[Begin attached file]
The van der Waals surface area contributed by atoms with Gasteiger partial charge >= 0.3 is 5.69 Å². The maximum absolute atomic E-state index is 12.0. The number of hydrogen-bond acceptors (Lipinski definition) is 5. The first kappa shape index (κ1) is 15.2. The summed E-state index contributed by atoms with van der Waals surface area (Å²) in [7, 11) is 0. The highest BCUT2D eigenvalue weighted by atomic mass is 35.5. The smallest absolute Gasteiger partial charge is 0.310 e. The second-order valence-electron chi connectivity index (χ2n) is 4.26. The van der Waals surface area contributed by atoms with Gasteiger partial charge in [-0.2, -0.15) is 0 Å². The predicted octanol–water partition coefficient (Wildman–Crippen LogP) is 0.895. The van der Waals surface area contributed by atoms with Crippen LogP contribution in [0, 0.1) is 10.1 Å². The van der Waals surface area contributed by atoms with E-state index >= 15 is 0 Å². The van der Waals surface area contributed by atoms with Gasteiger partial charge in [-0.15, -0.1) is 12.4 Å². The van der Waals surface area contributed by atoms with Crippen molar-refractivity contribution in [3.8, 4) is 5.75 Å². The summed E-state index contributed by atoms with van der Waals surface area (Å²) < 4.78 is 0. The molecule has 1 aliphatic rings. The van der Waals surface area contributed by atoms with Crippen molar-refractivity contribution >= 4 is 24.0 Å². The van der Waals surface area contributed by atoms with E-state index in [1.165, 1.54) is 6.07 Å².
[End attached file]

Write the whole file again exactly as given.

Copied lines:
The van der Waals surface area contributed by atoms with Gasteiger partial charge >= 0.3 is 5.69 Å². The maximum absolute atomic E-state index is 12.0. The number of hydrogen-bond acceptors (Lipinski definition) is 5. The first kappa shape index (κ1) is 15.2. The summed E-state index contributed by atoms with van der Waals surface area (Å²) in [7, 11) is 0. The highest BCUT2D eigenvalue weighted by atomic mass is 35.5. The smallest absolute Gasteiger partial charge is 0.310 e. The second-order valence-electron chi connectivity index (χ2n) is 4.26. The van der Waals surface area contributed by atoms with Gasteiger partial charge in [-0.2, -0.15) is 0 Å². The predicted octanol–water partition coefficient (Wildman–Crippen LogP) is 0.895. The van der Waals surface area contributed by atoms with Crippen LogP contribution in [0, 0.1) is 10.1 Å². The van der Waals surface area contributed by atoms with E-state index >= 15 is 0 Å². The van der Waals surface area contributed by atoms with Gasteiger partial charge in [-0.15, -0.1) is 12.4 Å². The van der Waals surface area contributed by atoms with Crippen molar-refractivity contribution in [3.8, 4) is 5.75 Å². The summed E-state index contributed by atoms with van der Waals surface area (Å²) < 4.78 is 0. The molecule has 1 aliphatic rings. The van der Waals surface area contributed by atoms with Crippen molar-refractivity contribution >= 4 is 24.0 Å². The van der Waals surface area contributed by atoms with E-state index in [1.165, 1.54) is 6.07 Å².